Dunsmoore History, Family Crest & Coats of Arms
The story of the Dunsmoore family begins in ancient Scotland among the Pictish clans. The Dunsmoore family lived on the lands of Dundemore in Fife where the family has a long and distinguished history dating back to the early Middle Ages. The name literally means "the fortified hill," and many old strongholds in Scotland are so called. 
Early Origins of the Dunsmoore family
The surname Dunsmoore was first found in Fife, in the territories of Dundemore, near Lindores. One of the first records of the name was Henry de Dundemore who witnessed a confirmation charter by John, Earl of Huntigdoun of land in Kynalchmund to the Abbey of Arboirath c. 1219 and later witnessed another charter by the same earl granting lands of Lundors to the monks of Lindores (c.1232-1237.) 
In 1296, the Ragman Rolls listed Patrik de Dundemor and William de Dundemor as landholders in Fife.
Further to the south in England, Dinmore is an extra-parochial liberty, in the hundred of Grimsworth in Herefordshire. Here, "on Dinmore Hill was a commandery of the Knights of St. John of Jerusalem, founded by a brother of the order, in the reign of Henry II." 
Hope under Dinmore is found in Herefordshire and Worcestershire. Originally recorded as Hope in the Domesday Book of 1086 , it became in Latin, Hope sub Dinnemor in 1291. "Dinmore may be a Welsh name 'din mauer,' meaning 'great fort,' or alternatively 'marsh of a man called Dynna,' from the Old English personal name + "mor." 
Dinmore Manor House is a large rural house that dates back to 1189 when it was thought to have been built by Knights Templar.
Early History of the Dunsmoore family
This web page shows only a small excerpt of our Dunsmoore research. Another 248 words (18 lines of text) covering the years 1296, 1305, 1670, 1330, 1406, 1585, 1686, 1688, 1662, 1661, 1643, 1723, 1317, 1317, 1650 and 1750 are included under the topic Early Dunsmoore History in all our PDF Extended History products and printed products wherever possible.
Dunsmoore Spelling Variations
Translation has done much to alter the appearance of many Scottish names. It was a haphazard process that lacked a basic system of rules. Spelling variations were a common result of this process. Dunsmoore has appeared Dinsmore, Dinsmuir, Dunsmore, Dansmore, Dunmuir and many more.
Early Notables of the Dunsmoore family (pre 1700)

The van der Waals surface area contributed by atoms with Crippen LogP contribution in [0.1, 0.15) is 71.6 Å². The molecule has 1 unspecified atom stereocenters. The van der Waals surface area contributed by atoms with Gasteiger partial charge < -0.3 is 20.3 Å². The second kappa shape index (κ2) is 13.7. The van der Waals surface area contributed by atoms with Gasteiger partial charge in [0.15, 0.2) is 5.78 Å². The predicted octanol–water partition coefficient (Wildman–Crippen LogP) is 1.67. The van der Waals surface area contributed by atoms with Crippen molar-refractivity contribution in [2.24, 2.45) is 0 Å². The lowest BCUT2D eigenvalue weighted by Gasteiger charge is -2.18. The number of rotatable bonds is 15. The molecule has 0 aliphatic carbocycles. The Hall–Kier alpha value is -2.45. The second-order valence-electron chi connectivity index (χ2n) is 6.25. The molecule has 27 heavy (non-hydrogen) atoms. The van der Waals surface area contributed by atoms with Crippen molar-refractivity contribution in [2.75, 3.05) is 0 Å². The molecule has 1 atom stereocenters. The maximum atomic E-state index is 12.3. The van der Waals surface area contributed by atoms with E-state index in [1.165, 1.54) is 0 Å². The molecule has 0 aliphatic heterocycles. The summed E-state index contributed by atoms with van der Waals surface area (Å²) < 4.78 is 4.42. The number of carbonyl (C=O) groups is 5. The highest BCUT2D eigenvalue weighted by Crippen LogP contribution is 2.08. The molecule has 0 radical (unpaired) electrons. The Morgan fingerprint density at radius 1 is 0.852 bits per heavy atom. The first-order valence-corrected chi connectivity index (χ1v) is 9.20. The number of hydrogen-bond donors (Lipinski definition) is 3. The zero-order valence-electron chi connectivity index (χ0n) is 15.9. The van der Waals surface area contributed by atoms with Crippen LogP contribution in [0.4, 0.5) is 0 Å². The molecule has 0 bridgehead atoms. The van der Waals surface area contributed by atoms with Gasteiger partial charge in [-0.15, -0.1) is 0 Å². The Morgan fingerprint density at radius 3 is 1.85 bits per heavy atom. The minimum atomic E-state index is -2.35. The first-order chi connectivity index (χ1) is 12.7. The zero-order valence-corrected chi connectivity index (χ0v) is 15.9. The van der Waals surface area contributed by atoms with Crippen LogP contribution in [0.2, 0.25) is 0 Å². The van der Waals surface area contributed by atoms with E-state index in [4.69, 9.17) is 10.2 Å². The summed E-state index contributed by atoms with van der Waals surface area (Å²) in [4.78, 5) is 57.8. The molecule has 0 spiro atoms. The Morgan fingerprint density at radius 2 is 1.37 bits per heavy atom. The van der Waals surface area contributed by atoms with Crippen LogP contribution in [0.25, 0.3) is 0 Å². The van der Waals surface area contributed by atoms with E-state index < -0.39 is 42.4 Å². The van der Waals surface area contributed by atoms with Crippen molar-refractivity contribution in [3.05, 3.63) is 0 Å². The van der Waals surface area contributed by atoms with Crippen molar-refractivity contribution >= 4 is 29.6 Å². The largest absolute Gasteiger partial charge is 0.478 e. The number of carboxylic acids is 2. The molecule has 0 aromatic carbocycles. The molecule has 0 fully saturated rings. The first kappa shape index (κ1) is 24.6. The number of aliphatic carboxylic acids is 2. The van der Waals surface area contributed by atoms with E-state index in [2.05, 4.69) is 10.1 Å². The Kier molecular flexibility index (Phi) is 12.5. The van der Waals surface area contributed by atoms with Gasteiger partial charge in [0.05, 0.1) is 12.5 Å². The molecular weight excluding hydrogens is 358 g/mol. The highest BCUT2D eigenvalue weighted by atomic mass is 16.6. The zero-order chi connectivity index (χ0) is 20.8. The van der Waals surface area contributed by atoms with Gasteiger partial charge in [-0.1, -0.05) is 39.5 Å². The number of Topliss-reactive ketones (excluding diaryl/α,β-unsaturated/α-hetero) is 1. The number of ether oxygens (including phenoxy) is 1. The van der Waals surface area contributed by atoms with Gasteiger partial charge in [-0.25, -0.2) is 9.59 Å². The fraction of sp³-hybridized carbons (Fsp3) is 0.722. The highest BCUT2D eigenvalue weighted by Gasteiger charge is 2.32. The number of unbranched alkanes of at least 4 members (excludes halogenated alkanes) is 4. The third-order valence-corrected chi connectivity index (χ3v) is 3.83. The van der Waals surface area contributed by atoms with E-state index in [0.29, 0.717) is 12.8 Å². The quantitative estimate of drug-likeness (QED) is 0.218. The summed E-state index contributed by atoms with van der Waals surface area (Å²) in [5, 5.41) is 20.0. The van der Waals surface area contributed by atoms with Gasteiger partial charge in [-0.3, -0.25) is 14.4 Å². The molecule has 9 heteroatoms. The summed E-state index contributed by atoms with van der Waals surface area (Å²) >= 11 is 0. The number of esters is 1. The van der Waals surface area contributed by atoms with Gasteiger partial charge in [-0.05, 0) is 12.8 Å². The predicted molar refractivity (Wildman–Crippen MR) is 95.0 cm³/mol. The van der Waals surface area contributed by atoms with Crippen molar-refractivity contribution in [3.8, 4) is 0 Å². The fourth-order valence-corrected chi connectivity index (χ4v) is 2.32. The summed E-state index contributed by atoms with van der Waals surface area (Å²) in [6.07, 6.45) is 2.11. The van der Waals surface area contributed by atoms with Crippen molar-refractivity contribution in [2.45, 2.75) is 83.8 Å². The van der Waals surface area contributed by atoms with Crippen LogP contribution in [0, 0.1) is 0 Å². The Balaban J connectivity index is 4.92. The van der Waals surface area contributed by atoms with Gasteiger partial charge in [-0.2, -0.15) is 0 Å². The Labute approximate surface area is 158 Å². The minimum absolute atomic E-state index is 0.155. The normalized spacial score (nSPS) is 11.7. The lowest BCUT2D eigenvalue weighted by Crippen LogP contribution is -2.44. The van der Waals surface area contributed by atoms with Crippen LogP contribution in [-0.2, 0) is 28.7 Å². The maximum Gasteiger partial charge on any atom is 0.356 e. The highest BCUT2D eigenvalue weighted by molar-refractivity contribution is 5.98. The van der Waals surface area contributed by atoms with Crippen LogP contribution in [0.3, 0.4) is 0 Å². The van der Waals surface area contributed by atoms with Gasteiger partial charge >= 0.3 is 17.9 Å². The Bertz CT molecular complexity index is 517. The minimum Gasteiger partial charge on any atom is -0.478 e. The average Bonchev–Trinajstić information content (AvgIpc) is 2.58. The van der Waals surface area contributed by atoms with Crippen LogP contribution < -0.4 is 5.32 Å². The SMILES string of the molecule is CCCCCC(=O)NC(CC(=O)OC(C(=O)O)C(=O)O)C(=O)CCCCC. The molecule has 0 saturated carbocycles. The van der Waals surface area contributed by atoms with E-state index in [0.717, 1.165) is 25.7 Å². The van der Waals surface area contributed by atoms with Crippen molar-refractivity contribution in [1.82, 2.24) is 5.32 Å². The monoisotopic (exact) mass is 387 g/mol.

Another 49 words (4 lines of text) are included under the topic Early Dunsmoore Notables in all our PDF Extended History products and printed products wherever possible.
Migration of the Dunsmoore family to Ireland
Some of the Dunsmoore family moved to Ireland, but this topic is not covered in this excerpt.
Another 54 words (4 lines of text) about their life in Ireland is included in all our PDF Extended History products and printed products wherever possible.
Migration of the Dunsmoore family
Many Scots left their country to travel to the North American colonies in search of the freedom they could not find at home. Of those who survived the difficult voyage, many found the freedom they so desired. There they could choose their own beliefs and allegiances. Some became United Empire Loyalists and others fought in the American War of Independence. The Clan societies and highland games that have sprung up in the last century have allowed many of these disparate Scots to recover their collective national identity. A search of immigration and passenger ship lists revealed many early settlers bearing the Dunsmoore name: James Dunsmore who settled in New England in 1652. Dunsmore of Virginia represented the colony in 1772. William Dunsmore settled in Philadelphia, Pennsylvania in 1872.
Related Stories +
The Dunsmoore Motto +
The motto was originally a war cry or slogan. Mottoes first began to be shown with arms in the 14th and 15th centuries, but were not in general use until the 17th century. Thus the oldest coats of arms generally do not include a motto. Mottoes seldom form part of the grant of arms: Under most heraldic authorities, a motto is an optional component of the coat of arms, and can be added to or changed at will; many families have chosen not to display a motto.
Motto: Spes anchora tuta
Motto Translation: Hope is a safe anchor.
- ^ Lowe, Mark Anthony, Patronymica Britannica, A Dictionary of Family Names of the United Kingdom. London: John Russel Smith, 1860. Print.
- ^ Black, George F., The Surnames of Scotland Their Origin, Meaning and History. New York: New York Public Library, 1946. Print. (ISBN 0-87104-172-3)
- ^ Lewis, Samuel, A Topographical Dictionary of England. Institute of Historical Research, 1848, Print.
- ^ Williams, Dr Ann. And G.H. Martin, Eds., Domesday Book A Complete Translation. London: Penguin, 1992. Print. (ISBN 0-141-00523-8)
- ^ Mills, A.D., Dictionary of English Place-Names. Oxford: Oxford University Press, 1991. Print. (ISBN 0-19-869156-4)